Start by scoring the cast iron with an angle grinder. This will allow you to control the pieces that break off. Strike the apron of the tub with a sledgehammer and then the sides. Finally, work into the tub deck and continue breaking it down into pieces until it’s small enough to be discarded by hand.

For easier removal, simply toss all the pieces at once with a dumpster rental. This allows you to save time instead of driving to and from the landfill.

Why Won't My Tub Come Out?

If you have completed the following steps but your bathtub still won’t budge, here are some troubleshooting tips. Check to see if the tub is attached to wall studs on a non-load-bearing wall. Assess the floor of the tub — if it won't budge, it may be stuck to the floor with mortar.

Keep in mind icon.

Pro Tip

Learn how to easily and efficiently toss a cast iron tub and other bathroom renovation debris with our disposal guides.

5 Ways to Dispose of a Cast Iron Tub

If you don’t want to bring your cast iron tub to the landfill, there are other ways to get rid of a clawfoot bathtub. Listing it online, donating or repurposing it are great options if you want to keep your items out of a junkyard.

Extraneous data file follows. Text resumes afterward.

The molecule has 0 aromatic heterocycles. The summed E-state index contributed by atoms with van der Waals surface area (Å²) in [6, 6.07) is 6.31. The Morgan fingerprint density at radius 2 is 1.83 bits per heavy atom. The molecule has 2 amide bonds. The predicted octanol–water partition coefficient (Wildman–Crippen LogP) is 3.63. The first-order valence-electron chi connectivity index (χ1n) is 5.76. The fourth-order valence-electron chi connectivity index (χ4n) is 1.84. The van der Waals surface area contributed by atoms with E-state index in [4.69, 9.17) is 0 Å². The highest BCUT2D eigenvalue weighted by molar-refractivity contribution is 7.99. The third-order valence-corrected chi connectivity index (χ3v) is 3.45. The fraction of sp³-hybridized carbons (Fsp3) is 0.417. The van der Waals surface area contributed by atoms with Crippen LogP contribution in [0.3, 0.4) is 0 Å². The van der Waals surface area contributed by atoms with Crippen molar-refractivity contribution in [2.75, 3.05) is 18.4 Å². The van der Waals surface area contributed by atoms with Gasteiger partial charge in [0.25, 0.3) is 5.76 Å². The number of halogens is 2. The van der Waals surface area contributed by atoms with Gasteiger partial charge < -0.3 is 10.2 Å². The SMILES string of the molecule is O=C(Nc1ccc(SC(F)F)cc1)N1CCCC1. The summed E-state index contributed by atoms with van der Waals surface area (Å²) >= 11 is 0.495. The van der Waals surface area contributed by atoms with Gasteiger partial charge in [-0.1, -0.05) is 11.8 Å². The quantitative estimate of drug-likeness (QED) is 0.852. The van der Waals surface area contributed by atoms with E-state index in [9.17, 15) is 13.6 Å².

1. Find a Restoration or Donation Store

Some local secondhand or restoration companies restore old furniture and appliances to sell. These businesses supply homeowners and contractors with period-accurate appliances, fixtures and more for their renovation jobs. Typically, you work with the organization by dropping off your piece and they’ll resell it for you, or you can donate a bathtub to a good cause.

A cast iron bathtub sitting in a restoration store.
A headshot of Jessica Davis by Judith Vegh.
Jessica Davis, Owner | Rebuilders Xchange

"If you have a heavy old claw foot tub, your options are endless for reuse. You could bring it to an organization like RBX to sell and participate in the circular economy by diverting waste for the planet, providing valuable material for other people and generating profit for yourself."

A person listing their bathtub to be sold online.

2. List it Online

Historic cast iron and clawfoot tubs are in high demand for revitalization or restoration projects since the bathtubs are durable and easy to refinish. Consider selling your bathtub on an online forum like Facebook Marketplace, OfferUp or Craigslist. These sites are great options to quickly get rid of your old bathtub. You can get the buyer to pick up the tub for free and even make some extra cash.